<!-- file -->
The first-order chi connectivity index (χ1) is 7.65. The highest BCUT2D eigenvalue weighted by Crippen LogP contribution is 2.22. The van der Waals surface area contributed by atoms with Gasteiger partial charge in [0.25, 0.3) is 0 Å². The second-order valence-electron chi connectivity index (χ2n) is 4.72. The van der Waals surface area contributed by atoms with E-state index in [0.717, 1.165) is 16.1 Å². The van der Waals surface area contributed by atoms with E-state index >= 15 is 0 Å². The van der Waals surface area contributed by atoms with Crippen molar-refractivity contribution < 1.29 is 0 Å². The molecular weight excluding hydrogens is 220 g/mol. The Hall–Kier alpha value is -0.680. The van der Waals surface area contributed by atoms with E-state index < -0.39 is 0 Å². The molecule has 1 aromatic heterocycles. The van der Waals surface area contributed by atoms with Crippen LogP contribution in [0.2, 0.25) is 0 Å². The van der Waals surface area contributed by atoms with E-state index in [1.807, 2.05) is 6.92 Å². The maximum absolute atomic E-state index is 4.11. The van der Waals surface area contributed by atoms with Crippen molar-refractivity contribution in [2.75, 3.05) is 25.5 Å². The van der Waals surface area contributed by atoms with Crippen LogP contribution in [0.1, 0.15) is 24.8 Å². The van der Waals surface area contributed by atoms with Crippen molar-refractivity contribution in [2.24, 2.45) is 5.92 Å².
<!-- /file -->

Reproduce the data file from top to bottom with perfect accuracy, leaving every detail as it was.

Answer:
The first-order chi connectivity index (χ1) is 7.65. The highest BCUT2D eigenvalue weighted by Crippen LogP contribution is 2.22. The van der Waals surface area contributed by atoms with Gasteiger partial charge in [0.25, 0.3) is 0 Å². The second-order valence-electron chi connectivity index (χ2n) is 4.72. The van der Waals surface area contributed by atoms with E-state index in [0.717, 1.165) is 16.1 Å². The van der Waals surface area contributed by atoms with E-state index >= 15 is 0 Å². The van der Waals surface area contributed by atoms with Crippen molar-refractivity contribution < 1.29 is 0 Å². The molecular weight excluding hydrogens is 220 g/mol. The Hall–Kier alpha value is -0.680. The van der Waals surface area contributed by atoms with E-state index < -0.39 is 0 Å². The molecule has 1 aromatic heterocycles. The van der Waals surface area contributed by atoms with Crippen LogP contribution in [0.2, 0.25) is 0 Å². The van der Waals surface area contributed by atoms with E-state index in [1.807, 2.05) is 6.92 Å². The maximum absolute atomic E-state index is 4.11. The van der Waals surface area contributed by atoms with Crippen molar-refractivity contribution in [2.75, 3.05) is 25.5 Å². The van der Waals surface area contributed by atoms with Crippen LogP contribution in [0.1, 0.15) is 24.8 Å². The van der Waals surface area contributed by atoms with Crippen molar-refractivity contribution in [2.24, 2.45) is 5.92 Å².